Although she wasn't much older than I,  there was something very motherly and nurturing about Cheryl, which just made you feel so warm and welcome.  She was kind and good... that's how I would describe her.

And as with so many of my colleagues in the trade,  her interesting books were just a bonus... the real prize was just knowing her and calling her a friend.


Peter Stern: While knowing her for decades, I can’t claim to have been close, however the opinions and feelings for her were universal, and while it would have been embarrassing to her to describe her in this fundamentally immodest way, she was as close as anyone in our trade has come to sainthood. 

While my own record of participating in fairs is often cited as an example of hard work and dedication (but to me, such choices have often been no better than foolish, or the product of wishful thinking), compared to Cheryl I’ve been a slacker. I doubt if any colleague has ever matched her energy and constant motion; the sheer number of fairs and shows she exhibited at was daunting.  And she brought a lot of books too.

A humorous recollection of Cheryl was at a fair in Brattleboro Vermont. Her booth appeared unattended one Saturday-morning, but all of a sudden she popped out from under the table where she had been napping.

I’ve often been tempted to do that.


Kevin Mac Donnell:  This is very sad news, but long expected. My last email exchange with Cheryl was at the beginning of December and she was in good spirits, still spending some time each day staying busy with books, but her strength was waning. I could never pass her booth without stopping to look at everything she brought with her, and talking with her. I visited her home more than once and had a grand time scouting each time. I always thought that all of those New England book fairs would have approached perfection if every booth and bookseller were more like hers and her, and told her so. She had a good eye for books and a good heart for her colleagues, and will be remembered for both.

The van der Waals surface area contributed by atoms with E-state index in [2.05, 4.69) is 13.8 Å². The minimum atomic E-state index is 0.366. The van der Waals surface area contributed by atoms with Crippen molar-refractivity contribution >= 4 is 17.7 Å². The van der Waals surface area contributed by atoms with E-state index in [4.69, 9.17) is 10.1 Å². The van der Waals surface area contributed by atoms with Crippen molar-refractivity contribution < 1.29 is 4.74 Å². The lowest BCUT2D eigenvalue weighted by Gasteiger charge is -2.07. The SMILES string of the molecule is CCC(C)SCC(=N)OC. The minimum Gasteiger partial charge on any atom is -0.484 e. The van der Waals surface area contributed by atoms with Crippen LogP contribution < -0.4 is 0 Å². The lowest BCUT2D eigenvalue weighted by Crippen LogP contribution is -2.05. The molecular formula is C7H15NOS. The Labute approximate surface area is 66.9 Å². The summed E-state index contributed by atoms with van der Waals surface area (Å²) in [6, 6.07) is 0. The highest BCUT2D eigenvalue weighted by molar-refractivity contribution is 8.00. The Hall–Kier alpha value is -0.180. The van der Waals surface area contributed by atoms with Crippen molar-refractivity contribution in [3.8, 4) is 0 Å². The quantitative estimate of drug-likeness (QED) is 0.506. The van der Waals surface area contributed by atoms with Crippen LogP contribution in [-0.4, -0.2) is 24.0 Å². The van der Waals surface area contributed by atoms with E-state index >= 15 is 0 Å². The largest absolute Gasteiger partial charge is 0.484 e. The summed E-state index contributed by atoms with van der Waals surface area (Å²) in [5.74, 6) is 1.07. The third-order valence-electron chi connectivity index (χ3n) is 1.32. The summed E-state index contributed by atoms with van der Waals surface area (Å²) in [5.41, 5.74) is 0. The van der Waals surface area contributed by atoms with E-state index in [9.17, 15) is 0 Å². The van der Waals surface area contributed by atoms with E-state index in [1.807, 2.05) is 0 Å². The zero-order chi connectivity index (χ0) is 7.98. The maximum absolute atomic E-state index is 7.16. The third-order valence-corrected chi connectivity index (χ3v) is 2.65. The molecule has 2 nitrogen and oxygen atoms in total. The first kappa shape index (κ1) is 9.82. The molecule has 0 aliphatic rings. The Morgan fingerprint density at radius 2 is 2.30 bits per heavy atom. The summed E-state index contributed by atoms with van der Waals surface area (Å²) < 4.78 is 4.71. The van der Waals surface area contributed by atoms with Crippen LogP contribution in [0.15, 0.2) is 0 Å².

Michael Hollander:  A friend for 45 years. I spoke to her two weeks ago and we had a nice lengthy conversation. Raising two daughters and running a book business alone was not a lot of fun but she was always cheerful.  She laughed at my jokes, fed me, and was one of the people we occasionally meet in life that one gives thanks for knowing them.


John Spencer: Even though Cheryl was a vegetarian, we always managed to eat a good Indian meal whenever we exhibited at the same fairs. I will miss her serious, kind hearted approach to life and book selling. May she rest in peace!


Sheryl Jaeger:  Cheryl Needle was one of a kind, an Earth Mother by nature.  She was beloved by all who knew her.  She refused to sell anything “cute” and only sold what she loved.  Each visit to her booth brought surprises and special buys. A knowledgeable and caring individual.  Rest in peace Cheryl.


Cathy Lilburne:  What very sad news that Cheryl is gone from us.  I think David & I met her back in the 70s when we were living in London and coming back to book buy in the States twice a year.  Later, we mostly saw her at book fairs.  I would often find something at her booth after David had already been through - she paying me the compliment about how thoroughly I looked through her stock.  It was always interesting and different.

There was something attractively 19th century about Cheryl, her face, glasses and hair, and her most distinctive hand writing.  I have beside me a 1736 deed from Medfield MA which included the signature of a Daniel and Benjamin Clark, which is my mother's maiden name and whose genealogy I am deep into.  I do not know if those men are in our family tree, but I was happy to buy it from Cheryl for $60, on the off chance that they are in our tree, and because it was from her.  And so I still have her lovely and small and upright and curling script nearby.


Lisa Unger Baskin: I adored Cheryl. I think I must have nearly every receipt of purchases from her. I just checked. 78 entries in my database. Some for collections. One most precious little anti-slavery manuscript. 

Books, manuscripts, ephemera, pamphlets.... but we shared politics. A lot. Sympathetic and smart. I miss her and am grateful to have shared shows and days of visiting, and sharing stories of loss and joy. 

Cheryl Needle Invoice